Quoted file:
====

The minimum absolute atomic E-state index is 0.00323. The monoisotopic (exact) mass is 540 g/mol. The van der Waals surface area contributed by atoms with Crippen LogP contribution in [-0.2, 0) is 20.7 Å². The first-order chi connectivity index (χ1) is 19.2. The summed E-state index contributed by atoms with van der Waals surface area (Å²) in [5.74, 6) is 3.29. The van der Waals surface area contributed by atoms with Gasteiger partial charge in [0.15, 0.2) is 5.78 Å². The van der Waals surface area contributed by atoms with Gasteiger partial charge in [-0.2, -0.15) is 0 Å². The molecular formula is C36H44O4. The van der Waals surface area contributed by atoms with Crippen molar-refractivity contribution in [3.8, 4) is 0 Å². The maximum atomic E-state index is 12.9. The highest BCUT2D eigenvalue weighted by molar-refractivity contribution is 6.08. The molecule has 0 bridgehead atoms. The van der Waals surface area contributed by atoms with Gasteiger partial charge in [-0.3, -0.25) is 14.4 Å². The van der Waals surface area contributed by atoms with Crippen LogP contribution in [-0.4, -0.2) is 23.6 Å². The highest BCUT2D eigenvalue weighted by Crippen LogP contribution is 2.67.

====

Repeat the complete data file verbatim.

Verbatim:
The minimum absolute atomic E-state index is 0.00323. The monoisotopic (exact) mass is 540 g/mol. The van der Waals surface area contributed by atoms with Crippen LogP contribution in [-0.2, 0) is 20.7 Å². The first-order chi connectivity index (χ1) is 19.2. The summed E-state index contributed by atoms with van der Waals surface area (Å²) in [5.74, 6) is 3.29. The van der Waals surface area contributed by atoms with Gasteiger partial charge in [0.15, 0.2) is 5.78 Å². The van der Waals surface area contributed by atoms with Gasteiger partial charge in [-0.2, -0.15) is 0 Å². The molecular formula is C36H44O4. The van der Waals surface area contributed by atoms with Crippen molar-refractivity contribution in [3.8, 4) is 0 Å². The maximum atomic E-state index is 12.9. The highest BCUT2D eigenvalue weighted by molar-refractivity contribution is 6.08. The molecule has 0 bridgehead atoms. The van der Waals surface area contributed by atoms with Gasteiger partial charge in [-0.3, -0.25) is 14.4 Å². The van der Waals surface area contributed by atoms with Crippen LogP contribution in [-0.4, -0.2) is 23.6 Å². The highest BCUT2D eigenvalue weighted by Crippen LogP contribution is 2.67.